You've probably figured out by now that I gather books like other women gather shoes, and books on food and cooking are especially welcome. A few years ago, I picked up a book called Sweetness and Light: The Mysterious History of the Honeybee. I bought it mostly for the title, which comes from a story by Jonathan Swift (the author of Gulliver's Travels) that I have always liked. In it a bee and a spider are comparing the merits of their work (web v. honeycomb). The bee wins the argument handily:
" We have chosen to fill our hives with honey and wax; thus furnishing mankind with the two noblest of things, which are sweetness and light."
At that point I knew nothing about honey other than it was sticky stuff, made by bees, that came in jars. The book turned out to be fascinating. For instance:
- Honey is naturally sterile, and was used to dress wounds to prevent infection
- Honey does not go bad. Ancient honey from Egyptian tombs has been re-constituted and found to be completely edible.
- Honeybees are not native to North America, but a European import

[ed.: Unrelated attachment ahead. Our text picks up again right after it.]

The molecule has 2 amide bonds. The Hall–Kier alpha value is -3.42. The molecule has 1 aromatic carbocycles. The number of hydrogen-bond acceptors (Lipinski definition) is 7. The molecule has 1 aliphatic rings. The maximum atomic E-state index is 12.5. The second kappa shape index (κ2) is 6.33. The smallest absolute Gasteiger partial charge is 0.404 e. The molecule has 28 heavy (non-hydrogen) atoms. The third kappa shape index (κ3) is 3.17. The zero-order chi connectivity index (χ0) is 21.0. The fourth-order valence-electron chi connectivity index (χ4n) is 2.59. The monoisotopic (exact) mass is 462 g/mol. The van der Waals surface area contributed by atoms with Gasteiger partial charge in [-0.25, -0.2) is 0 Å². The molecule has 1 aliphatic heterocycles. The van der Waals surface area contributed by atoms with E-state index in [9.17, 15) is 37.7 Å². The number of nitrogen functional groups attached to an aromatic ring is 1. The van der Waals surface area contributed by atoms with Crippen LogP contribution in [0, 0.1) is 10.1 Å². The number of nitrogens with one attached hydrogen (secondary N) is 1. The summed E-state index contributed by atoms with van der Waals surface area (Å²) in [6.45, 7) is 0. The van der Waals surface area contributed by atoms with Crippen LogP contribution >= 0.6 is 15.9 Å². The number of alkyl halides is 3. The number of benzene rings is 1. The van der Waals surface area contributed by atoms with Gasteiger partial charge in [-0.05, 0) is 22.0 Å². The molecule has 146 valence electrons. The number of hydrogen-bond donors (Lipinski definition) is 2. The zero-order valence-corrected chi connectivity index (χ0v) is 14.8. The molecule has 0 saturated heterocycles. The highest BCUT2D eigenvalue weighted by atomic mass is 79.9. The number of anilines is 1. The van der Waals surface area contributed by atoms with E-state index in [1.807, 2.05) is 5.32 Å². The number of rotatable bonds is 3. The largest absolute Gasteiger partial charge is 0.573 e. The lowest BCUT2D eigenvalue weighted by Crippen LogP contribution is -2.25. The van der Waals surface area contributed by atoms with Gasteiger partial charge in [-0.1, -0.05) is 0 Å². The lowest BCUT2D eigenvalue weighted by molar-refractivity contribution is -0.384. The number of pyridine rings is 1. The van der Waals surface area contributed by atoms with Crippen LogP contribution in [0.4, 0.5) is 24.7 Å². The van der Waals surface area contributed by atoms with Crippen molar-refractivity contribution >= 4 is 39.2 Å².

As I started getting interested in honey, I found that there were as many types of honey as there are flowers. The clover honey in the supermarket is barely scratching the surface. And honey is a terrific souvenir, there is almost always a local honey for sale.
|The honey I picked up in Mexico - isn't the Mayan bee great?|
I have 7 jars in my house at the moment. Some are from vacation (NYC, Mexico) one was a present (buckwheat) and the rest I picked up during regular shopping. They all have very different flavors, though in general, the darker the honey, the more agressive the flavor. Chestnut is a bit metallic, the buckwheat is almost like molasses, and the rosemary is distinctly herbal. My favorite, the one I'm hoarding because I can't get it anymore, is walnut, which is very complex, almost bitter. Plain yogurt and a spoonful of walnut honey makes me a very happy woman.
I don't eat honey every day. Not even every week, but as I said before. it doesn't go bad. So having seven jars of honey in the cupboard isn't that big a deal. And if it crystallizes, you can zap it in the microwave, or just stick the jar in hot water. It will liquify either way.
I don't have a recipe for today, though if you want to do something easy, beat a couple of spoonfuls of honey into a stick of butter. The resulting compound butter turns toast into a gourmet experience.